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Resettlement Officials: Refugees Should Be Among The First To Receive COVID-19 Vaccine

Centers for Disease Control and Prevention

Refugee resettlement officials in Bowling Green believe the international community should be among the first to have access to a COVID-19 vaccine once it’s available. 

Executive director of the International Center of Kentucky in Bowling Green, Albert Mbanfu, said the refugee community is at high risk because of their living arrangements and because many are essential workers. Most refugees that the International Center has helped place in jobs were working in processing plants where COVID-19 outbreaks have occurred. 

Kentucky’s 2nd District Congressman wants any COVID-19 vaccine to be immediately available to vulnerable populations, including refugees. 

“Ultimately, it will be a vaccine that offers us the best chance to finally end this pandemic, allowing our nation to fully reopen,” Congressman Brett Guthrie of Bowling Green said during a recent hearing

Guthrie is the top Republican on the House Energy and Commerce Committee’s Oversight and Investigations Subcommittee. He’s helping oversee the development of the COVID-19 vaccine. 

His Bowling Green district director, Mark Lord, said during a quarterly international community meeting last week that Guthrie wants the vaccine to be available to populations that are more susceptible to the virus.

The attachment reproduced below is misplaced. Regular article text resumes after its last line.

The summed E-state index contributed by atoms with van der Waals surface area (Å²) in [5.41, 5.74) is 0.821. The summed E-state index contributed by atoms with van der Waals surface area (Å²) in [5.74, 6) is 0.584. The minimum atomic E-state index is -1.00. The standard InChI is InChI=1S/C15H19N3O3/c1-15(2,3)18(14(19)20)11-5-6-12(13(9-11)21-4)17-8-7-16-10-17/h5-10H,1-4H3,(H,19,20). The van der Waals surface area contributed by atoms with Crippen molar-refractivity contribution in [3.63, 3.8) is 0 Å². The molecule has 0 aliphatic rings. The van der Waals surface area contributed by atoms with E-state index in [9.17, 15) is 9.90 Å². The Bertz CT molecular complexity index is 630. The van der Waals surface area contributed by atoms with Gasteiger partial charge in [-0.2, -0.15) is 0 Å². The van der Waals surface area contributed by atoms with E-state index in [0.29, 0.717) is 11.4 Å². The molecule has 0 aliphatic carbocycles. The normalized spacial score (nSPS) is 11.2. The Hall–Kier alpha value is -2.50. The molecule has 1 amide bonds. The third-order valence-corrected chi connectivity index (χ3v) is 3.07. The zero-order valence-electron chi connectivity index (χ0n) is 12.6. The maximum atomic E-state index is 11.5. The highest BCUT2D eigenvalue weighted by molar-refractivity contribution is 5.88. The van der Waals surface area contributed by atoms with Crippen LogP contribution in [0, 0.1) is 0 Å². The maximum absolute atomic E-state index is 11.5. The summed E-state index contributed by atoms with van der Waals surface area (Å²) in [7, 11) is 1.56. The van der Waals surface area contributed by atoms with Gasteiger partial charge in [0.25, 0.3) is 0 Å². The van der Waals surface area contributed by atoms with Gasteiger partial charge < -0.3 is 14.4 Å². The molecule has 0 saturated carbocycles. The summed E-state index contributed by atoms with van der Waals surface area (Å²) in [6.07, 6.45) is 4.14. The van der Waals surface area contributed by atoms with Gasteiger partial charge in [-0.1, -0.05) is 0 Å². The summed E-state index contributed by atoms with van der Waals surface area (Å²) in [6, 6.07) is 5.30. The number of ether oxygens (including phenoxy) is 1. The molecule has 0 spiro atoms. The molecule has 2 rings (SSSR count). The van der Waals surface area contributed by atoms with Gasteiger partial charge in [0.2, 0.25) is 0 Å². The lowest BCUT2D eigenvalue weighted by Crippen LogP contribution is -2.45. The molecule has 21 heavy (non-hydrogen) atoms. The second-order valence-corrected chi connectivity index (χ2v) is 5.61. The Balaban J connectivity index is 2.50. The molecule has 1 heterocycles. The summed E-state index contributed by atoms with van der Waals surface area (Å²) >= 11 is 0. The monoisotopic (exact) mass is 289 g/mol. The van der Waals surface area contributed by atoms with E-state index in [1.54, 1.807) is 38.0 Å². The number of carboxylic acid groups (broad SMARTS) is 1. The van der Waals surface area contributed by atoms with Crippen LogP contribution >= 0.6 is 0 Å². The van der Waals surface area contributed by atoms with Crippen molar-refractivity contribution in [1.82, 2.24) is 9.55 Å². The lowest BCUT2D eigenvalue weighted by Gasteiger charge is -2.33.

Lord said Guthrie recognizes there are challenges for people who have to commute together and live together in close proximity. 

“That inherently leads to more vulnerable population regardless of the health conditions of those residents and commuters,” Lord said. 

Mbanfu said new requirements are in place for refugees arriving in the area. 

“Any refugee that arrived in the United States in August, they had to stay in their homes for two weeks before they go about their business. We serve them where they are,” Mbanfu said. 

WKU Public Radio previously reported that the international center placed 162 refugees during the federal fiscal year that ended Sept. 30. Mbanfu said that all refugees are also encouraged to get tested for coronavirus when they arrive. 

Any COVID-19 vaccine has to be approved by the Food and Drug Administration. 

Guthrie said during a hearing that after the vaccine is approved, there will need to be widespread acceptance, distribution, and immunization to help fight the virus.

Former student intern Alana Watson rejoined WKU Public Radio in August 2020 as the Ohio Valley ReSource economics reporter. She transitioned to the station's All Things Considered Host in July of 2020 and became the student reporting and producing specialist in 2023. Watson has a B.A. in Broadcasting Journalism for Western Kentucky University and a M.A in Communications from Austin Peay State University. She is a Nashville native and has interned at WPLN-FM in Nashville. Watson was also a 2nd Century Fellow for Wisconsin Public Radio before rejoining WKU Public Radio. She has received numerous awards for her reporting.
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